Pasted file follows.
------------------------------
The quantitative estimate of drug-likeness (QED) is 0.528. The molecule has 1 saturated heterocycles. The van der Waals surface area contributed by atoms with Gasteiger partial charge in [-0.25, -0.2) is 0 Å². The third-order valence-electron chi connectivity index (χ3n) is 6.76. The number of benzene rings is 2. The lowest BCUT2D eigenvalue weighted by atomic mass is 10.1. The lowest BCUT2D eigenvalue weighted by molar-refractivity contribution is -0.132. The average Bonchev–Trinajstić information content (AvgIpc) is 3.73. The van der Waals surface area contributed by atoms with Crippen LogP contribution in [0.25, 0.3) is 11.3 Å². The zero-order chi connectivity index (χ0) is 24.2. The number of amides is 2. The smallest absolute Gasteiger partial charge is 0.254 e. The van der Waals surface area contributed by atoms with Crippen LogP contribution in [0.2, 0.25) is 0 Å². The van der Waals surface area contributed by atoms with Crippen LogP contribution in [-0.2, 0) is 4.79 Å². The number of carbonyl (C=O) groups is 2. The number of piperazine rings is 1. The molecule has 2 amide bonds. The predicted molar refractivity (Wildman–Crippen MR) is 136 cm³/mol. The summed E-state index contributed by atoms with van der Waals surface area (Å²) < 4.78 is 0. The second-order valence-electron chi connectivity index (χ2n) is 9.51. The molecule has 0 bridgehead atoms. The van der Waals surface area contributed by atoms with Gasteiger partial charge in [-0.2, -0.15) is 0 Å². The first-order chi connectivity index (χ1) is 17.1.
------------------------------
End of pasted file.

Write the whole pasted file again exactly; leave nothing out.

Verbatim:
The quantitative estimate of drug-likeness (QED) is 0.528. The molecule has 1 saturated heterocycles. The van der Waals surface area contributed by atoms with Gasteiger partial charge in [-0.25, -0.2) is 0 Å². The third-order valence-electron chi connectivity index (χ3n) is 6.76. The number of benzene rings is 2. The lowest BCUT2D eigenvalue weighted by atomic mass is 10.1. The lowest BCUT2D eigenvalue weighted by molar-refractivity contribution is -0.132. The average Bonchev–Trinajstić information content (AvgIpc) is 3.73. The van der Waals surface area contributed by atoms with Crippen LogP contribution in [0.25, 0.3) is 11.3 Å². The zero-order chi connectivity index (χ0) is 24.2. The number of amides is 2. The smallest absolute Gasteiger partial charge is 0.254 e. The van der Waals surface area contributed by atoms with Crippen LogP contribution in [0.2, 0.25) is 0 Å². The van der Waals surface area contributed by atoms with Crippen LogP contribution in [-0.2, 0) is 4.79 Å². The number of carbonyl (C=O) groups is 2. The number of piperazine rings is 1. The molecule has 2 amide bonds. The predicted molar refractivity (Wildman–Crippen MR) is 136 cm³/mol. The summed E-state index contributed by atoms with van der Waals surface area (Å²) < 4.78 is 0. The second-order valence-electron chi connectivity index (χ2n) is 9.51. The molecule has 0 bridgehead atoms. The van der Waals surface area contributed by atoms with Gasteiger partial charge in [-0.2, -0.15) is 0 Å². The first-order chi connectivity index (χ1) is 17.1.